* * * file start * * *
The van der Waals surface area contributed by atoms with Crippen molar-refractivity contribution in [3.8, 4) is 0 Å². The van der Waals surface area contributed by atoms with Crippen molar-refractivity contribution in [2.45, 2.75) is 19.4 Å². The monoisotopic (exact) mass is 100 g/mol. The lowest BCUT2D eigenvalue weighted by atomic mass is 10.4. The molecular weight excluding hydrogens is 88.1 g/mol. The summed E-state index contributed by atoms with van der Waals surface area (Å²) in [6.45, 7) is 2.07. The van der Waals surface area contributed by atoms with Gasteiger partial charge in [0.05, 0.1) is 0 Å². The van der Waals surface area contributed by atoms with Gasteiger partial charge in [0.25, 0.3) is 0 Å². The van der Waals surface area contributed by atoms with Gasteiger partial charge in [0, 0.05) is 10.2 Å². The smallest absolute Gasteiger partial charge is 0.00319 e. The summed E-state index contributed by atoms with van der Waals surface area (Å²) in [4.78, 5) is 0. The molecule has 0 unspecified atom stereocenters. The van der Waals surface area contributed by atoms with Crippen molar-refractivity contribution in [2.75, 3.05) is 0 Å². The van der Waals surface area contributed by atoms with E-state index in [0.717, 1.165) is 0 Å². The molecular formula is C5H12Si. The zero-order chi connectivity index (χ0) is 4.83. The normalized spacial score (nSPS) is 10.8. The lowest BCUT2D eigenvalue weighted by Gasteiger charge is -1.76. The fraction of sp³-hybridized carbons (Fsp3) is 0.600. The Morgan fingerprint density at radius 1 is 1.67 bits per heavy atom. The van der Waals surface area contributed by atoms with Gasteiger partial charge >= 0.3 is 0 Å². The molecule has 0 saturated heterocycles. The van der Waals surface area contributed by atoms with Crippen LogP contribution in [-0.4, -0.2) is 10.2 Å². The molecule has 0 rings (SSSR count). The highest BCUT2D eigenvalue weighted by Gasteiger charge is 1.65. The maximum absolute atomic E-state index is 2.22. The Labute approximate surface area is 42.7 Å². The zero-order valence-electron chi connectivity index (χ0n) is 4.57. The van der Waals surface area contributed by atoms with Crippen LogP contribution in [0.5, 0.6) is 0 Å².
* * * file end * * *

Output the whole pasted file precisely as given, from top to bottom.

The van der Waals surface area contributed by atoms with Crippen molar-refractivity contribution in [3.8, 4) is 0 Å². The van der Waals surface area contributed by atoms with Crippen molar-refractivity contribution in [2.45, 2.75) is 19.4 Å². The monoisotopic (exact) mass is 100 g/mol. The lowest BCUT2D eigenvalue weighted by atomic mass is 10.4. The molecular weight excluding hydrogens is 88.1 g/mol. The summed E-state index contributed by atoms with van der Waals surface area (Å²) in [6.45, 7) is 2.07. The van der Waals surface area contributed by atoms with Gasteiger partial charge in [0.05, 0.1) is 0 Å². The van der Waals surface area contributed by atoms with Gasteiger partial charge in [0.25, 0.3) is 0 Å². The van der Waals surface area contributed by atoms with Gasteiger partial charge in [0, 0.05) is 10.2 Å². The smallest absolute Gasteiger partial charge is 0.00319 e. The summed E-state index contributed by atoms with van der Waals surface area (Å²) in [4.78, 5) is 0. The molecule has 0 unspecified atom stereocenters. The van der Waals surface area contributed by atoms with Crippen molar-refractivity contribution in [2.75, 3.05) is 0 Å². The van der Waals surface area contributed by atoms with E-state index in [0.717, 1.165) is 0 Å². The molecular formula is C5H12Si. The zero-order chi connectivity index (χ0) is 4.83. The normalized spacial score (nSPS) is 10.8. The lowest BCUT2D eigenvalue weighted by Gasteiger charge is -1.76. The fraction of sp³-hybridized carbons (Fsp3) is 0.600. The Morgan fingerprint density at radius 1 is 1.67 bits per heavy atom. The van der Waals surface area contributed by atoms with Gasteiger partial charge >= 0.3 is 0 Å². The molecule has 0 saturated heterocycles. The van der Waals surface area contributed by atoms with Crippen LogP contribution in [-0.4, -0.2) is 10.2 Å². The molecule has 0 rings (SSSR count). The highest BCUT2D eigenvalue weighted by Gasteiger charge is 1.65. The maximum absolute atomic E-state index is 2.22. The Labute approximate surface area is 42.7 Å². The zero-order valence-electron chi connectivity index (χ0n) is 4.57. The van der Waals surface area contributed by atoms with Crippen LogP contribution in [0.5, 0.6) is 0 Å².